The water is poured by one person, and the words spoken by another

INVALID: Seek absolute baptism.

Valid Sacraments

Doubtful Baptisms – reflections on the necessity for widespread access to conditional sacraments
Is it Valid? The Proximate Matter of Baptism – a comprehensive guide to possible defects

As noted elsewhere, the Holy Congregation for the Discipline of the Sacraments published an answer in 1916 to a question on this defect. The case was complex because it involved two or three defects, namely:

  • The separation of the words and the washing;
  • One person saying the words and another performing the washing; specifically
  • The candidate performing the washing on herself.

Each of these defects is addressed in its proper article in our guide, but in brief, the Sacred Congregation answered that the separation of the matter and form can render the sacrament invalid, and that an administration will certainly be invalid if the same person does not say the words and apply the water.

This answer was promulgated in the Acta Apostolicae Sedis, which is the official commentary of the Holy See and is the means by which laws and texts are promulgated to the whole Church. As such, this answer is authoritative.

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In addition, St Thomas Aquinas addresses this case in two places in the Summa Theologica (reminder: we earn through Amazon links). The authorities in the moral manuals below are added for interest, but the principle is settled by the Sacred Congregation.

Why is this a problem? The fullest explanation is found in St Thomas Aquinas. In brief, the sacraments are the work of Christ as the principal agent, making use of a minister as his instrument and immediate agent.1 Elsewhere, St Thomas writes that “The man who baptizes offers but his outward ministration; whereas Christ it is who baptizes inwardly.”2 This, in turn, is why the minister says “I baptize you” rather than “We baptize you”:

By this form, “We baptize thee,” the intention expressed is that several concur in conferring one Baptism: and this seems contrary to the notion of a minister; for a man does not baptize save as a minister of Christ, and as standing in His place; wherefore just as there is one Christ, so should there be one minister to represent Christ.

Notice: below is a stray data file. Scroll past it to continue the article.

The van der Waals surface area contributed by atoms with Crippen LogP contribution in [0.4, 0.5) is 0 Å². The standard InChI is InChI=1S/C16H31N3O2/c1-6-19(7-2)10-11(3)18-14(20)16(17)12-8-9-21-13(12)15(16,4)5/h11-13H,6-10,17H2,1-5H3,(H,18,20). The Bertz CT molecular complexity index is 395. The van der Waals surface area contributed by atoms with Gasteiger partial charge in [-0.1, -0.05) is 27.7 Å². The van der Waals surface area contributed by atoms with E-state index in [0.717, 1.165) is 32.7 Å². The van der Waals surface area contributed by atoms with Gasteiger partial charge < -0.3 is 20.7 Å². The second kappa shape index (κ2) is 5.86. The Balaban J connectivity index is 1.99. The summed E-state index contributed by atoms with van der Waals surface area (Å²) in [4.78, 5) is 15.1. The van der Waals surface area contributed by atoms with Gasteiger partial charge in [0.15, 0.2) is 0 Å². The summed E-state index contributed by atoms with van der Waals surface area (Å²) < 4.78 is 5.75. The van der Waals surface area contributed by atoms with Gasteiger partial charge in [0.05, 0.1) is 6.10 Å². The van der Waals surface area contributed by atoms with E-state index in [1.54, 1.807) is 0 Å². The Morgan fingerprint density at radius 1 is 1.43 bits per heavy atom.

Summa Theologica III 67.6

The combination of the minister washing the candidate and the speaking the words of the form – namely the words “I baptise you in the name of the Father and of the Son and of the Holy Ghost” – determines that this ablution is a Christian baptism.

This is because the form determines the matter. The proximate matter alone – namely the washing – could itself signify a number of different things. As St Thomas Aquinas writes:

Since a man may be washed with water for several reasons, the purpose for which it is done must be expressed by the words of the form. And this is not done by [just] saying: “In the name of the Father, and of the Son, and of the Holy Ghost”; because we are bound to do all things in that Name (Colossians 3:17). Wherefore unless the act of baptizing be expressed, either as we do, or as the Greeks do, the sacrament is not valid.

Summa Theologica III 66.5.a2

Note that Halligan makes an interesting distinction below. If someone other than the minister pours the water but the minister intervenes with his hand or some other instrument and directs the water onto the candidate, then this will be valid. Why? Because the minister’s intervention establishes the case that he is the one doing the washing, and if he uses the correct form then the sign is intact.

Note also the outlier that proves the rule: Henry Davis SJ. He says that in the extreme case envisaged by St Thomas in the lengthier quotes below, two separate persons may administer the sacrament but it must be conditionally repeated as soon as is possible. This of course means that it is doubtful.

However, if one man says the words “I baptize you,” but the water is poured by someone else, then his words are false: he is by no means baptizing or washing a person. As such, there is no sign and therefore no sacrament. Similarly, if there is water flowing but the person washing the candidate does not determine the sacramental nature of the sign through the form, then there is not a clearly sacramental sign, and therefore no sacrament. Such a putative baptism is invalid.

With gratitude to Murray Rundus for having the Sacred Congregation document professionally translated, and writing on this topic at One Peter Five here and here,